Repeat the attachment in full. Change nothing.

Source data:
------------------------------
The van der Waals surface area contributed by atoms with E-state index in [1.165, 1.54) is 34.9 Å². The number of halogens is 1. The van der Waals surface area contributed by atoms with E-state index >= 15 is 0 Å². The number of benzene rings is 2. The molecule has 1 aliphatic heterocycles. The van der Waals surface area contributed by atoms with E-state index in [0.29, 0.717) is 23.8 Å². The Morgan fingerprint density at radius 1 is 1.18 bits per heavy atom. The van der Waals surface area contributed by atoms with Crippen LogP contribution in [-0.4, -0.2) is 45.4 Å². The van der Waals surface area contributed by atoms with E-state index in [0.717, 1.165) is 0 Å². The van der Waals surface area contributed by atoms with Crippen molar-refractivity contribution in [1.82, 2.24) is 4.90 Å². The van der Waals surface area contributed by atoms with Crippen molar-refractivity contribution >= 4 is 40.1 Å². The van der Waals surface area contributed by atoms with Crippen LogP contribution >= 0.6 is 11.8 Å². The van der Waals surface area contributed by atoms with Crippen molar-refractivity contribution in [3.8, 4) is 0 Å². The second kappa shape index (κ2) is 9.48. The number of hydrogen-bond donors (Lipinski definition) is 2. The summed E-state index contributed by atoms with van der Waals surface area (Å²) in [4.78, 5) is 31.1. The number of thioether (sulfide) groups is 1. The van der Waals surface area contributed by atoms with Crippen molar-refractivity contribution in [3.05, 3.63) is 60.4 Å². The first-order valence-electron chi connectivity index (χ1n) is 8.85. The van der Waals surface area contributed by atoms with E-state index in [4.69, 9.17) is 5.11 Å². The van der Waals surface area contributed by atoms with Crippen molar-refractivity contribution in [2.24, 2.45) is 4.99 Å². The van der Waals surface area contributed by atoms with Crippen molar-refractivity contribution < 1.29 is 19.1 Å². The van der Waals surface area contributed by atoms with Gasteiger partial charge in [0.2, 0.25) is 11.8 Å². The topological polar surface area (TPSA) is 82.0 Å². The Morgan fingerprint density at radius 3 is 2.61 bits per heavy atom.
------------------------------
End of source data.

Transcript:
The van der Waals surface area contributed by atoms with E-state index in [1.165, 1.54) is 34.9 Å². The number of halogens is 1. The van der Waals surface area contributed by atoms with E-state index >= 15 is 0 Å². The number of benzene rings is 2. The molecule has 1 aliphatic heterocycles. The van der Waals surface area contributed by atoms with E-state index in [0.29, 0.717) is 23.8 Å². The Morgan fingerprint density at radius 1 is 1.18 bits per heavy atom. The van der Waals surface area contributed by atoms with Crippen LogP contribution in [-0.4, -0.2) is 45.4 Å². The van der Waals surface area contributed by atoms with E-state index in [0.717, 1.165) is 0 Å². The van der Waals surface area contributed by atoms with Crippen molar-refractivity contribution in [1.82, 2.24) is 4.90 Å². The van der Waals surface area contributed by atoms with Crippen molar-refractivity contribution >= 4 is 40.1 Å². The van der Waals surface area contributed by atoms with Crippen LogP contribution >= 0.6 is 11.8 Å². The van der Waals surface area contributed by atoms with Crippen molar-refractivity contribution in [3.8, 4) is 0 Å². The second kappa shape index (κ2) is 9.48. The number of hydrogen-bond donors (Lipinski definition) is 2. The summed E-state index contributed by atoms with van der Waals surface area (Å²) in [4.78, 5) is 31.1. The number of thioether (sulfide) groups is 1. The van der Waals surface area contributed by atoms with Crippen molar-refractivity contribution in [3.05, 3.63) is 60.4 Å². The first-order valence-electron chi connectivity index (χ1n) is 8.85. The van der Waals surface area contributed by atoms with E-state index in [4.69, 9.17) is 5.11 Å². The van der Waals surface area contributed by atoms with Crippen molar-refractivity contribution in [2.24, 2.45) is 4.99 Å². The van der Waals surface area contributed by atoms with Crippen molar-refractivity contribution < 1.29 is 19.1 Å². The van der Waals surface area contributed by atoms with Gasteiger partial charge in [0.2, 0.25) is 11.8 Å². The topological polar surface area (TPSA) is 82.0 Å². The Morgan fingerprint density at radius 3 is 2.61 bits per heavy atom.